Just recently, Magnolia Mayor Parnell Vann inspected three of these wells. He noted the squat blue spire of valves, bolts and pressure gauges attached to one of the wells – a telltale sign that someone is trying to revive it.
But companies in the area are no longer looking for oil. They are instead searching for lithium, a metal that is increasingly prized around the world as an essential ingredient in batteries of electric vehicles (EVs).
Exxon, a new player in the hunt for U.S. lithium, is planning to build one of the world's largest lithium processing facilities not far from Magnolia. It will have a capacity to produce 75,000 to 100,000 metric tons of lithium a year, according to people familiar with the plan.
One analyst noted that it would equate to about 15 percent of all finished lithium produced globally last year.
In May, the Wall Street Journal reported that Exxon purchased 120,000 gross acres in the area for over $100 million. A consultant for the seller had estimated the prospect could have the equivalent of four million tons of lithium carbonate equivalent – enough to power 50 million EVs.
To push the project forward, Exxon will have to profitably scale up the technology used to siphon lithium from brine. The attraction is known as the Smackover formation, a geologic trend that runs from Texas to Florida and is rich with saltwater brine. That brine also contains small amounts of lithium, and the companies are hoping to scale up technologies to extract it.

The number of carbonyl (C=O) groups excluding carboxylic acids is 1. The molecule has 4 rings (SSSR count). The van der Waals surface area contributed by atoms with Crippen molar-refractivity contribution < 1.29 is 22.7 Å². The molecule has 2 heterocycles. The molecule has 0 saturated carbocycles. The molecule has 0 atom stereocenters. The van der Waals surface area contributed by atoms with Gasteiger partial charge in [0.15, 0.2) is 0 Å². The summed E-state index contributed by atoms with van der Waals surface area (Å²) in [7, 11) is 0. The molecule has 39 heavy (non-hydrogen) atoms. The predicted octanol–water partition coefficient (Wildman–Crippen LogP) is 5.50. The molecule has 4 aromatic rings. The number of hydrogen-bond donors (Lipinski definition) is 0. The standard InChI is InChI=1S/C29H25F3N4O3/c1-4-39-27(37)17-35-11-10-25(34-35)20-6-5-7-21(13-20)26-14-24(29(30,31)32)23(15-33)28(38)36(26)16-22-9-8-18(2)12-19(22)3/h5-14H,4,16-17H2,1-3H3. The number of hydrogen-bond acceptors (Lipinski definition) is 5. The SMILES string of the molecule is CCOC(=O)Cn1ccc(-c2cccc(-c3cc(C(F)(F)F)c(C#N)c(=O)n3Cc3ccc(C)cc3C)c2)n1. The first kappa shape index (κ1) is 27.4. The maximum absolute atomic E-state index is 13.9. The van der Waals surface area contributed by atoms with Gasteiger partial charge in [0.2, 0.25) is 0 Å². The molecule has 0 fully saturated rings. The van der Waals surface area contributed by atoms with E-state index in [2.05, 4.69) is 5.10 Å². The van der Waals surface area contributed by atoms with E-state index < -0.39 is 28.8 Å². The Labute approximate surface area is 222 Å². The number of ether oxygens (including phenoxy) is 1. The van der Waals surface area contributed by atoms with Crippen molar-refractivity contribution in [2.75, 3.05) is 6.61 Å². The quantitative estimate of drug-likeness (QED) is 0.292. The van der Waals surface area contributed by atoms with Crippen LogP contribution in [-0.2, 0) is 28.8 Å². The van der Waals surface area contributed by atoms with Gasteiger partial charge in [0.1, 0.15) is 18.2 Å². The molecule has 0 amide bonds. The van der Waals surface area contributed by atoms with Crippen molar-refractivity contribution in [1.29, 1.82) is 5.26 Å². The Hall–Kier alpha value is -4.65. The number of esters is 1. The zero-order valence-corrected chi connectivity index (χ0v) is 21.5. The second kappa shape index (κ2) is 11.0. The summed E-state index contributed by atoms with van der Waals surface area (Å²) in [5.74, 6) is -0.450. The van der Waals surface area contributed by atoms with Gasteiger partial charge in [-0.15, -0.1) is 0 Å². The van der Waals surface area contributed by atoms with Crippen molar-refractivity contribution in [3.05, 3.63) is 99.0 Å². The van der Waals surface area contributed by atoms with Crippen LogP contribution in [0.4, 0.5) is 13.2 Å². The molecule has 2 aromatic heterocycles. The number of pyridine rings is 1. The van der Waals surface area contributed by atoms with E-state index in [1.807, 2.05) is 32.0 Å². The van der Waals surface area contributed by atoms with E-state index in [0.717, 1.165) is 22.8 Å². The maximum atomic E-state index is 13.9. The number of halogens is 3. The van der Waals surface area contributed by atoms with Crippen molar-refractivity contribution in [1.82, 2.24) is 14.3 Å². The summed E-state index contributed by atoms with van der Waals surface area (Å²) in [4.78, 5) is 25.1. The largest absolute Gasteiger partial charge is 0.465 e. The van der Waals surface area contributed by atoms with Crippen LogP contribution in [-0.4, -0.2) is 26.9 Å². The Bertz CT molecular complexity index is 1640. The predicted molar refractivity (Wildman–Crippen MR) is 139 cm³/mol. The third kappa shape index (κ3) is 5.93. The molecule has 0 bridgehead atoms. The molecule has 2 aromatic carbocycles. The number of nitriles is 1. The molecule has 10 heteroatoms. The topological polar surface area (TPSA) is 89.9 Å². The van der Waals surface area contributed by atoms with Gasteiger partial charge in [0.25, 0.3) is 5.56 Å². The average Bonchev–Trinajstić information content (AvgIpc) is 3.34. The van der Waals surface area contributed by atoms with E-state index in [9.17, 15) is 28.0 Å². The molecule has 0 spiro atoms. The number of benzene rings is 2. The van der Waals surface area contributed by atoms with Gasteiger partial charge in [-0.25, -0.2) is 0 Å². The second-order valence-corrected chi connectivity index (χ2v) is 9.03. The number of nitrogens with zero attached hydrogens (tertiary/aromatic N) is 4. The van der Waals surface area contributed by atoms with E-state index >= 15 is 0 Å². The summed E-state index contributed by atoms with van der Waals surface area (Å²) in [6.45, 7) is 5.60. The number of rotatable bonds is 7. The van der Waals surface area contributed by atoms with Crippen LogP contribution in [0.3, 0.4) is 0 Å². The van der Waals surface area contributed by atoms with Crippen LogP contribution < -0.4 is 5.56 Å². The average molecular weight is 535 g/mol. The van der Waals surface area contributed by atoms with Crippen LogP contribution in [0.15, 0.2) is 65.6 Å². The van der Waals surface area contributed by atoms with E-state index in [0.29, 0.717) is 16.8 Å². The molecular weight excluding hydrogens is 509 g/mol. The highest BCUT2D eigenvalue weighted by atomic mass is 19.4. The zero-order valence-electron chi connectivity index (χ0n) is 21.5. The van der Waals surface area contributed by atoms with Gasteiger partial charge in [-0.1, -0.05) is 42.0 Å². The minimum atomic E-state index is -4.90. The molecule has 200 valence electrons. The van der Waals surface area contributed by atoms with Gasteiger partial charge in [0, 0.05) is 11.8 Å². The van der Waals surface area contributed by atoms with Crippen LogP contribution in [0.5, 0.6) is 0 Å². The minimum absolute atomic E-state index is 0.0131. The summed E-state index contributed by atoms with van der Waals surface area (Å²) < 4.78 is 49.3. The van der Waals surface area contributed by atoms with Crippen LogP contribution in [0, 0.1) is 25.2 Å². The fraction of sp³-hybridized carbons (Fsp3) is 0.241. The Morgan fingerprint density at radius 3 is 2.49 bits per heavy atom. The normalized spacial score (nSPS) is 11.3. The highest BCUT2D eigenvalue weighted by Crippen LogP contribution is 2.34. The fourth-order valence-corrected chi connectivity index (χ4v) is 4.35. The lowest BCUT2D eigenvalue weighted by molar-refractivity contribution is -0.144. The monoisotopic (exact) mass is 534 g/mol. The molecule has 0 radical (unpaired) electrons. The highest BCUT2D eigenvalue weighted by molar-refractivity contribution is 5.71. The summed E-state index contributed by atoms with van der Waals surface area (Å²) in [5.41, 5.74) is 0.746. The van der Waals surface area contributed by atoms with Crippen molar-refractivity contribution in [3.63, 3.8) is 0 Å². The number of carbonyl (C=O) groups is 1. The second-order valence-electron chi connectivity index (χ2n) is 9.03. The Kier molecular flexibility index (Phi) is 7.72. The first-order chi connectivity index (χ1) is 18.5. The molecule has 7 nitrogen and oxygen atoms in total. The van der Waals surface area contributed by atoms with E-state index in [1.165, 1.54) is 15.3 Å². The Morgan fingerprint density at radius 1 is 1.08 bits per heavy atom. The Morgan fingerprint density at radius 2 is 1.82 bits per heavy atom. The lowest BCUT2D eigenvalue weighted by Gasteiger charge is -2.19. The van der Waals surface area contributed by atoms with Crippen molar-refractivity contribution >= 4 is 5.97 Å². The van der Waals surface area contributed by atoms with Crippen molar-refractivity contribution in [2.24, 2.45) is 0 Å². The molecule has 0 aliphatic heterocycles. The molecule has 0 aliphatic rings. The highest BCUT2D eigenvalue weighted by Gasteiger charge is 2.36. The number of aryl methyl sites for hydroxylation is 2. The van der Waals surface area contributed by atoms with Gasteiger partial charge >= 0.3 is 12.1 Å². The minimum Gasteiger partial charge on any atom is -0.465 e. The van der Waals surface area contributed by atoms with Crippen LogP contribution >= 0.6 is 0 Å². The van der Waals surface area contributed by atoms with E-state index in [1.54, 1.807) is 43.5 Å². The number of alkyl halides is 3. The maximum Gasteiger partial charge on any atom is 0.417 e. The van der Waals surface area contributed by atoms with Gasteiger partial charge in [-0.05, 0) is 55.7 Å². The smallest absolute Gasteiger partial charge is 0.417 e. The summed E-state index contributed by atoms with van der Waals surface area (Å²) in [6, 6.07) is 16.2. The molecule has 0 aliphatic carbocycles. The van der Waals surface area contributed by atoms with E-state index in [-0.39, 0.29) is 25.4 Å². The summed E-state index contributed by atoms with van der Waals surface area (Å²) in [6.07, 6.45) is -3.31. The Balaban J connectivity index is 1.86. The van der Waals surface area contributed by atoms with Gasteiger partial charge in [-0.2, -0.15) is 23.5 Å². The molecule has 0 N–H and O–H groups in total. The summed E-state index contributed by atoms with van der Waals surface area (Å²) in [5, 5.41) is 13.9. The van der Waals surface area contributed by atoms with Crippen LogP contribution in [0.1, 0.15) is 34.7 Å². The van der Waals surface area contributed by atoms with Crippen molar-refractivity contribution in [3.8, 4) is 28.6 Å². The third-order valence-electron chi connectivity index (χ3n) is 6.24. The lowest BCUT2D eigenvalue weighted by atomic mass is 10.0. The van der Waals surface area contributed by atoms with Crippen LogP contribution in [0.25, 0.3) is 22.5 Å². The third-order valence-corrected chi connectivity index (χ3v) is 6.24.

Tetra Technologies is another company planning to extract the chemical bromine from brine in the region. It is studying the feasibility of building a plant that would add thousands of tons of lithium extraction capacity, and recently drilled its second test well near Magnolia.
Vancouver-based Standard Lithium, backed by Koch Industries, is studying the feasibility of building the first commercial U.S. lithium extraction facility, with a capacity of 6,000 metric tons a year. It wants to begin construction in early 2024.
It has also proposed building a 30,000-ton plant just west of Magnolia, where the concentration of lithium is about twice as high as its current location. Construction could potentially begin in the next few years.
Put together, these projects would require around 6,000 jobs and north of 1,600 trucks by 2028. An influx of workers and trucks could give Magnolia and nearby counties an economic shot in the arm after years of decline.
But the prospect is also concerning.
Vann said the town of 12,000 is facing a shortage of new houses, and many of the region's limited roads, water and sewage systems are unprepared. "No one is listening right now," he said. "But when it blows up, it's going to be too late."
The processes required to extract lithium are highly toxic. The issue rarely gets attention because devices that use batteries do not emit visible pollution during use. (Related: Lithium production setback will hinder EV growth; locals revolt over lithium mining impacts on water supplies.)
In May 2016, dead fish were found in the waters of the Liqi River, where a toxic chemical leaked from the Ganzizhou Rongda Lithium mine. Cow and yak carcasses were also found floating downstream, dead from drinking contaminated water.
The mining and processing of just one ton of lithium consumes an astounding eight million liters, or 500,000 gallons, of water.
In order to extract lithium, miners have to drill holes in salt flats, oftentimes in otherwise pristine areas of the world that are rich in minerals. The holes dug by miners pump out salty, mineral-rich brine that then undergoes all sorts of processing. Again, large amounts of water is necessary to do this.
The removal of all this water ends up destroying water tables needed for drinking water and irrigation.
Visit GreenTyranny.news for more stories about lithium.
Watch this video showing lithium batteries spontaneously combusting indoors.
This video is from the TestimonyOfTheTwoWitnesses.com channel on Brighteon.com.